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Home page > Seminars > Previous defences > Defences in 2013 > Soutenance de thèse : Agnès Miermont ; vendredi 8 février 2013 à 14 heures, "Severe osmotic compression of the yeast Saccharomyces cerevisiae".

Soutenance de thèse : Agnès Miermont ; vendredi 8 février 2013 à 14 heures, "Severe osmotic compression of the yeast Saccharomyces cerevisiae"

Unless otherwise stated, seminars and defences take place at 11:30 in room 454A of Condorcet building.

Thèse de Agnès Miermont effectuée sous la direction de Pascal Hersen.

Soutenance le vendredi 8 février 2013 à 14 heures.

Lieu : bâtiment Condorcet, Salle Luc Valentin 454A (4ème étage).

La soutenance sera suivie d’un pot au 6e étage.

Severe osmotic compression of the yeast Saccharomyces cerevisiae

PNG - 311.4 kb

Abstract: Cells have developed several signaling pathways and transcriptional regulatory networks to regulate their size and coordinate their growth with the cell division. Importantly, the interior of a cell is naturally packed with macromolecules and is said to be crowded. Macromolecular crowding has been intensely studied in vitro and is known to affect the kinetics of reactions. However, studying the effects of crowding in vivo is more challenging due to the high level of complexity and heterogeneity in the cytoplasm. In this thesis, we address the effects of changing the cellular volume on the kinetics of biochemical reactions in live Saccharomyces cerevisiae cells. We osmotically compressed yeast cells, thus increasing the total macromolecular density and investigated the impact of such crowding on the kinetics of signal transduction. Cell shrinkage is expected to increase the intracellular viscosity and may severely slow down the functioning of signaling pathways and cellular processes. Indeed, by progressively increasing the level of compression, we recorded a progressive slow-down of several, unrelated biological processes until a point for which cell dynamics were arrested. This was observed for the nuclear translocation of several transcription factors (Hog1, Msn2, Crz1, Mig1, and Yap1) as well as for the mobility of the proteins Abp1 and Sec7. We further showed that increasing compression decreases the ability of proteins to diffuse in both yeast and higher eukaryotic cells. We propose that this slowing down upon cellular compression is very general and is reminiscent of a soft colloidal glassy-like transition. Our results suggest the importance for cells to regulate their volume and their cytoplasmic crowding to function properly.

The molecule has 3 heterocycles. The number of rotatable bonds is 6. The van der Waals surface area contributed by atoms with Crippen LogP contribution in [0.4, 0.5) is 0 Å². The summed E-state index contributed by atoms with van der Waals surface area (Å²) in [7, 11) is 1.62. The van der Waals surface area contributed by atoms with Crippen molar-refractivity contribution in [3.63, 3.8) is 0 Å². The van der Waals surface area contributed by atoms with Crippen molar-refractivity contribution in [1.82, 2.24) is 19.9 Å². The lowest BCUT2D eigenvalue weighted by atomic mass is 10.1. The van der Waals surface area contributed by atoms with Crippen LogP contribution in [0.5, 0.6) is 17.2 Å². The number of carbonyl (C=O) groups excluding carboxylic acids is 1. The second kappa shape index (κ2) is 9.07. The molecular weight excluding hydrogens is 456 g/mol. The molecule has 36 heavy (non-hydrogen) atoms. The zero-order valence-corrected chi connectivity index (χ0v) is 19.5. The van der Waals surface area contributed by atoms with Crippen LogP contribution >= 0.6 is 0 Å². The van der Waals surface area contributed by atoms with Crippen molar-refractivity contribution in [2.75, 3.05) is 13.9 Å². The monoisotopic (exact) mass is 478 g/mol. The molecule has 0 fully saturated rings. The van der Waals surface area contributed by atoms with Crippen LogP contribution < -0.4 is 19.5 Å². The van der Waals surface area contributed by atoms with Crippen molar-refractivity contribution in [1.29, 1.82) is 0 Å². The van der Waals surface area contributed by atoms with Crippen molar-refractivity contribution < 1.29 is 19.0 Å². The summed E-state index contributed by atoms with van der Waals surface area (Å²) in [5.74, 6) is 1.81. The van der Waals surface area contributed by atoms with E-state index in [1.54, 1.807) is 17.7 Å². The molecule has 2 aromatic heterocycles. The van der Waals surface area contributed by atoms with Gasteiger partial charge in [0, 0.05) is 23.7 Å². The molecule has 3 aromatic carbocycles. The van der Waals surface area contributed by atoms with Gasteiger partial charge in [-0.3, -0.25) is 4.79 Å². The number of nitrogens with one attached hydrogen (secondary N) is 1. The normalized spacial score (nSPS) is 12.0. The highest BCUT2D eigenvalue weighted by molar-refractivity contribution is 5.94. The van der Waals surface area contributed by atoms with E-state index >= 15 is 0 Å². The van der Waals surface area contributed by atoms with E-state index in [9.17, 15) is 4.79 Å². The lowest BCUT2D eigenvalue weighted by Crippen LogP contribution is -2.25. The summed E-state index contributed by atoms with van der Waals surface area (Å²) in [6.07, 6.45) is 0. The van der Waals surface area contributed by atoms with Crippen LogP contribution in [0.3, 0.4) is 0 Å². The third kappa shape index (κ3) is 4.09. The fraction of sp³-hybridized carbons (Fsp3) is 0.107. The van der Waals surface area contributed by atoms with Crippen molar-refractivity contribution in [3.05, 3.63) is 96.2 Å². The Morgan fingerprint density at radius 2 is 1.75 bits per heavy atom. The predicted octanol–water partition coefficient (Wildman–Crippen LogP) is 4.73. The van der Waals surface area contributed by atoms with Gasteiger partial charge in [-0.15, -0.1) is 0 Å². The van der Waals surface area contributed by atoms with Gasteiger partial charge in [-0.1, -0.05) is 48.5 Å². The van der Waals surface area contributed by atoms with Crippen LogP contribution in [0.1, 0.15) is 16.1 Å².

Contact : Équipe séminaires / Seminar team - Published on / Publié le 24 January 2013

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